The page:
C3RLs are a family of multimodular cullin-RING–based E3 ubiquitin ligases that recruit substrates specifically via BTB domain–containing adaptor proteins (
      • Pintard L.
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      Cullin-based ubiquitin ligases: Cul3–BTB complexes join the family.
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      Structural basis for Cul3 protein assembly with the BTB–Kelch family of E3 ubiquitin ligases.
      ). Cul3, the all-helical stalk-like scaffold subunit of C3RLs, interacts directly with BTB domain–containing proteins via its N-terminal domain (
      • Canning P.
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      • Bullock A.N.
      Structural basis for Cul3 protein assembly with the BTB–Kelch family of E3 ubiquitin ligases.
      ,
      • Ji A.X.
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      Crystal structure of KLHL3 in complex with Cullin3.
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      ,
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      ,
      • Balasco N.
      • Pirone L.
      • Smaldone G.
      • Di Gaetano S.
      • Esposito L.
      • Pedone E.M.
      • Vitagliano L.
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      • Smaldone G.
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      Cullin 3 recognition is not a universal property among KCTD proteins.
      ). The C-terminal domain of Cul3 interacts with the RING-based E3 ligase protein to recruit the ubiquitin-loaded E2–conjugating enzyme for substrate ubiquitylation and is dispensable for binding to BTB domain proteins (
      • Pintard L.
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      Cullin-based ubiquitin ligases: Cul3–BTB complexes join the family.
      ,
      • Xu L.
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      ,
      • Furukawa M.
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      ). Crystal structures of several cellular BTB domain proteins in complex with the Cul3 N-terminal domain (Cul3–NTD) have been reported (
      • Canning P.
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      • Murray J.W.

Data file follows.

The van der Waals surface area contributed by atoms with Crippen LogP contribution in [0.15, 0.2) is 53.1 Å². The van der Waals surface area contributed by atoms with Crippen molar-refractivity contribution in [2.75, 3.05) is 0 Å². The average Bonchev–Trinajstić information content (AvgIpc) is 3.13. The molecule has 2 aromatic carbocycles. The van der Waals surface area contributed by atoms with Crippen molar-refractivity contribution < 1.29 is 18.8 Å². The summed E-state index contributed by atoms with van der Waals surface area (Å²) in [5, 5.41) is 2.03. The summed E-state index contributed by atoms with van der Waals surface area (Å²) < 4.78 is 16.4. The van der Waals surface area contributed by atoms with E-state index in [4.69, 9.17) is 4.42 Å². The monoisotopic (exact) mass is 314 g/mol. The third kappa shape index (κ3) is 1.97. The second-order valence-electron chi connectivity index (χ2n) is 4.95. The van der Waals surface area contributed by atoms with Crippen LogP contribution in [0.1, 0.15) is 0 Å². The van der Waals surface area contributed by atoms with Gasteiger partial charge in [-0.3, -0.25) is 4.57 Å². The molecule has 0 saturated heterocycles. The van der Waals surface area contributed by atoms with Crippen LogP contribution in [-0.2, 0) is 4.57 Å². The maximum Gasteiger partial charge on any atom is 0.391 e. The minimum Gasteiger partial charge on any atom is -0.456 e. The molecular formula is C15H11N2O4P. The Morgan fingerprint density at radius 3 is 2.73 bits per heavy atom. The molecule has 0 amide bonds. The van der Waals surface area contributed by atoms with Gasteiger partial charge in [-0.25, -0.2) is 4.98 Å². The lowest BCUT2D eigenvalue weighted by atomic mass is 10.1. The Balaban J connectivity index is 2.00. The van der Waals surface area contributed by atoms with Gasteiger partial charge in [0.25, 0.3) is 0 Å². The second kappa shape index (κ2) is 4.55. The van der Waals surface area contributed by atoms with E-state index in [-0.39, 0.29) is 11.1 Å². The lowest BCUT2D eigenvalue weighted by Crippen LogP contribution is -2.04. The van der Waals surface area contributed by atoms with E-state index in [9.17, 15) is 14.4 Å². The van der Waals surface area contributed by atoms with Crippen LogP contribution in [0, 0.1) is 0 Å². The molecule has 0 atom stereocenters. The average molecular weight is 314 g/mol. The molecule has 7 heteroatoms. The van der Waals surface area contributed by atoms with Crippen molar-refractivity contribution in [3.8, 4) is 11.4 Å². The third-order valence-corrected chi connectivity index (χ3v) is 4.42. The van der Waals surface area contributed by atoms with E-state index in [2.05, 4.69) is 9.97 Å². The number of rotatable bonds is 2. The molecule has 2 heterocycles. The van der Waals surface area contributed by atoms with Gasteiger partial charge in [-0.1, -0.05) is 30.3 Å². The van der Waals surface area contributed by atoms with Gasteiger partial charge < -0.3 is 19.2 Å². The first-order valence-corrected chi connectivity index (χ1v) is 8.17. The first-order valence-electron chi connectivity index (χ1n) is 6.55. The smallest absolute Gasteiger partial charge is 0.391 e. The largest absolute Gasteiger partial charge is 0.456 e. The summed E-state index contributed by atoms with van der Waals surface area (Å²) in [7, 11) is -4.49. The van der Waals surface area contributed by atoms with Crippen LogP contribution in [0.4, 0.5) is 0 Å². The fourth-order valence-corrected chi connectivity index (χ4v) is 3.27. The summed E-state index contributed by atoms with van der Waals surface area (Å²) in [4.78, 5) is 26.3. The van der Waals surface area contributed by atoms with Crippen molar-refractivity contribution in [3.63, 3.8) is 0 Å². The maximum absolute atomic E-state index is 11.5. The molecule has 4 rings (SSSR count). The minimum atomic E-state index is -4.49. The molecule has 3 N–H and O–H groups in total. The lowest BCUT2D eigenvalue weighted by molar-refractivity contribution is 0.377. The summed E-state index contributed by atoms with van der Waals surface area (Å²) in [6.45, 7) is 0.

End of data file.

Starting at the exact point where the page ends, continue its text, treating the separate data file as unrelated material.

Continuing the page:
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      • Chaikuad A.
      • Keates T.
      • Thangaratnarajah C.
      • Hojzan V.
      • Ayinampudi V.
      • Marsden B.D.
      • Gileadi O.
      • Knapp S.
      • von Delft F.
      • Bullock A.N.
      Structural basis for Cul3 protein assembly with the BTB–Kelch family of E3 ubiquitin ligases.
      ,
      • Ji A.X.
      • Privé G.G.
      Crystal structure of KLHL3 in complex with Cullin3.
      ,
      • Errington W.J.
      • Khan M.Q.
      • Bueler S.A.
      • Rubinstein J.L.
      • Chakrabartty A.
      • Privé G.G.
      Adaptor protein self-assembly drives the control of a cullin-RING ubiquitin ligase.
      ,
      • Balasco N.
      • Pirone L.
      • Smaldone G.
      • Di Gaetano S.
      • Esposito L.
      • Pedone E.M.
      • Vitagliano L.
      Molecular recognition of Cullin3 by KCTDs: insights from experimental and computational investigations.
      ). These structures revealed a unique mode of binding of BTB-containing adaptor proteins to the C3RL family of E3 ubiquitin ligases. Interaction with Cul3 is mainly via the BTB domain, with additional contacts from the three-box region, whereas the BACK domain does not participate in the binding. The N-terminal 22 residues of Cul3 (N-terminal extension (NTE)) are usually disordered and dispensable for binding, and many reported binding studies of BTB domain–containing proteins to Cul3 were carried out with N-terminally truncated Cul3–NTD (Cul320–381 for KLHL3, SPOP, and KCTD5, Cul323–388for KLHL11, and Cul326–381 for KEAP1) (